Economists have long used letters of the alphabet like V and U to describe economic recoveries. But the coronavirus downturn is so different from past recessions that economists are coming up with new shapes to describe the potential recovery. WSJ explains. Illustration: Jacob Reynolds
The prospect of coronavirus vaccines on the horizon has boosted hopes of an end to the pandemic-wrought downturn—but first the global economy could face a long and difficult winter.
Government restrictions and consumers’ fear of infection will continue to weigh on the global economy well into next year, even as vaccine developments offer hope of an end to the pandemic, the Organization for Economic Cooperation and Development said Tuesday.
When the world’s economy does come back, China will emerge as the big winner, according to the research body, accounting for as much as one-third of next year’s recovery, as Western countries slowly shake off the effects of 2020’s record-setting contractions.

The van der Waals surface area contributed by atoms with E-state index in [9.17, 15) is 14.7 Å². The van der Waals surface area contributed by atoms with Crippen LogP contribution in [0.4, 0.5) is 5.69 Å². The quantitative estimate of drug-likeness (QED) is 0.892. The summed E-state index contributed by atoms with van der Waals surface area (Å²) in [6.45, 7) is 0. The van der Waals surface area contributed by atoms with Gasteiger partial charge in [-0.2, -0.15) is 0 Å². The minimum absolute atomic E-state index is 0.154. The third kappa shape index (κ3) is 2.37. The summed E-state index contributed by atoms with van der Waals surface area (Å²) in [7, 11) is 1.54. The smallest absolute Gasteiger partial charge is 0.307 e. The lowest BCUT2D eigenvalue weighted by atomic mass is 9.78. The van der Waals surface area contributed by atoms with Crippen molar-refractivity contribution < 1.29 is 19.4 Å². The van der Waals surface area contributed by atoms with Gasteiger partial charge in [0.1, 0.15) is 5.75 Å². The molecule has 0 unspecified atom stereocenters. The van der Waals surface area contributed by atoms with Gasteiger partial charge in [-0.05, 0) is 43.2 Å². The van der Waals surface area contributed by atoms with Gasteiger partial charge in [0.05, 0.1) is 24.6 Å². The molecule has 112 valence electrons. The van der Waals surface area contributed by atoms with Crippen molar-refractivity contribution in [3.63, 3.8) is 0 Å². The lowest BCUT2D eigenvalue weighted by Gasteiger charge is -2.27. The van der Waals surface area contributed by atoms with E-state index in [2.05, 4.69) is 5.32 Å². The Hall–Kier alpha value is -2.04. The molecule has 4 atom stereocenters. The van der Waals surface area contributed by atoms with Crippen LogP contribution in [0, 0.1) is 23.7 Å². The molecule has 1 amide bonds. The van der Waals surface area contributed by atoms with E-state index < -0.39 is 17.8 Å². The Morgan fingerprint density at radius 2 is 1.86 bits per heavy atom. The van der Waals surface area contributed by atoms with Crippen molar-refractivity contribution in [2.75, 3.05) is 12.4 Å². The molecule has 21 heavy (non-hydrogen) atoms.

Releasing new forecasts since a number of pharmaceutical companies said their vaccines were highly effective in recent tests, the OECD said governments must continue to provide support to their economies to ensure a speedy return to pre-pandemic levels of activity.
“It’s not like we get a vaccine and in a month everything returns to normal,” said Laurence Boone, the OECD’s chief economist.
Source: The Wall Street journal